The Historic White Bear Lake Armory

The cornerstone for the White Bear Armory, located at Fourth Street and Cook Avenue, was laid September 27, 1922, in a grand ceremony. Speakers included White Bear Lake Mayor Earl Jackson and St. Paul Mayor Arthur Nelson, who spoke dramatically on the value of the National Guard and its importance in our communities, not only during times of war, but also during times of peace when service was needed.

From those early years, the purpose of the armory was not exclusively for National Guard drilling and training. As early as 1925, events were being held in the large hall to raise funds for a piano to be used for events and entertainment for the community at the armory.

In the early hours of December 7, 1928, the armory had a devastating fire that destroyed nearly all of the front portion of the building. The drill hall was spared due to the three-story brick partition that separated the hall from the officers’ quarters, locker rooms and other facilities housed at the front. The building was restored, but was again damaged when a cyclone tore through White Bear Lake in September 1941. It was once again rebuilt.

It was from this building in January 1941 that White Bear’s National Guard unit departed for Camp Haan, California, and tours of duty that would evolve into service in World War II. During the war, the State Guard, or “Home Guard,” as they were often called, held their meetings and training sessions here as well.

In the 1980s, the building was decommissioned and the city of White Bear Lake bought the property. It has continued to serve as a center for the community and the site of many events.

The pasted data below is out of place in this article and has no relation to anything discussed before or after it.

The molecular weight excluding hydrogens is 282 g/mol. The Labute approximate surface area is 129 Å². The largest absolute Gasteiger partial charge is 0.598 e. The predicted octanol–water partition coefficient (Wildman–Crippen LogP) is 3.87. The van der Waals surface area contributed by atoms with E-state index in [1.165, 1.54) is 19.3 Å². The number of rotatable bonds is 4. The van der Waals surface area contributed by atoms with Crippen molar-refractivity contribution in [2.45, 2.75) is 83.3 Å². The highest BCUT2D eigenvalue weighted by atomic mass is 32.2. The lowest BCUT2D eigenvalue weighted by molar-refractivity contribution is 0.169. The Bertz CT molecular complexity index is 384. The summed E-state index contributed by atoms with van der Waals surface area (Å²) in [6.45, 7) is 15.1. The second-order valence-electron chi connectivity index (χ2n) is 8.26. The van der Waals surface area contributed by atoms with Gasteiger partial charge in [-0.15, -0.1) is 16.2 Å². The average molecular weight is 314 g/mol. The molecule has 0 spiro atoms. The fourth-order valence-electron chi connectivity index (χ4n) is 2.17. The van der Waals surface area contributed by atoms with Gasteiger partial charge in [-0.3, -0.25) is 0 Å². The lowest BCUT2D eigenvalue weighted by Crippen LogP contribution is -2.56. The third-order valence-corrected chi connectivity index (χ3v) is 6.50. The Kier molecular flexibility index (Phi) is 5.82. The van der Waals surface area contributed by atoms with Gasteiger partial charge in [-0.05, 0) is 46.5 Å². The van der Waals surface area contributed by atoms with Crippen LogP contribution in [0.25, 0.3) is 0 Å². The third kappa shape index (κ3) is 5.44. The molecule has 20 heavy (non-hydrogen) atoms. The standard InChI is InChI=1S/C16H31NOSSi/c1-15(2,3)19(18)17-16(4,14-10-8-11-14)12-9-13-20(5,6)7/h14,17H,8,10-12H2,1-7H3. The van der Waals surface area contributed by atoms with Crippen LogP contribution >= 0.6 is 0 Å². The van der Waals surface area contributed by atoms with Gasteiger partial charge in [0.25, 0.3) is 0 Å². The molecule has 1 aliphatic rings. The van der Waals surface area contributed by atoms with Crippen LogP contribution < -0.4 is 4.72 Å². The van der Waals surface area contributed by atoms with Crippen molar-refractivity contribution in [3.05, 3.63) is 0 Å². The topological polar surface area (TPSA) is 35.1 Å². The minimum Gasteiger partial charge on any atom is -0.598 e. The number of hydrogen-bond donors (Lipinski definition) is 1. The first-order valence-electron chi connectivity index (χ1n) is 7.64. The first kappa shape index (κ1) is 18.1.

Group of soldiers on steps of brick building with door and windows behind
White Bear Lake Armory gets historic recognition
White Bear Press
April 3, 2019
White Bear Lake Armory placed on the National Register of Historic Places
Pioneer Press
April 13, 2019

Our vision for the future is focused on these three important goals:

1.) Transform a Historic Armory into a Modern Museum

As caretakers of the Armory, we will preserve and honor its unique history and significance to our community. A transformed Armory will be revitalized for today’s uses: mechanicals, exteriors, bathrooms and circulation spaces will be improved to secure the lifespan, efficiency, sustainability, and utility of the building. New or updated workspaces, offices, and archives will increase the capacity of staff and volunteers and ultimately advance the Society’s mission. New exhibits, classrooms, library, and a gift store will be designed to inspire and engage the public in local history.

2.) Improve Member Services and Expand Public Programs

The heart of the WBLAHS has always been its members: a dedicated and passionate group of supporters who have advocated for our organization and local history. Increased and improved member services can offer more responsive and frequent communications, member privileges, and emmer-only events. The successful public program offerings can be hosted on site and expanded to include events such as family events, genealogy workshops, heritage craft workshops and performances and demonstrations.

3.) Invest in Collections Management

With additional staff, volunteers, and work spaces, the long-delayed efforts to attend to the collections can finally begin. Full inventorying and proper storage of all items will be prioritized. Stabilization and preservation of fragile items can begin. The opportunity to identify and collect new accessions will be possible. Ideally, the collections can be centralized on the property, helping to facility access, preservation and management.

Future of the Armory & WBLAHS

Since its foundation in 1970 the White Bear Lake Area Historical Society has worked to fulfill its mission to “Connect our community to its past, cultivating an understanding and appreciation for our history”.

Today the organization is poised to take ownership of the historic White Bear Lake Armory and to become a leader in local history.

How Did We Get Here?

Market Analysis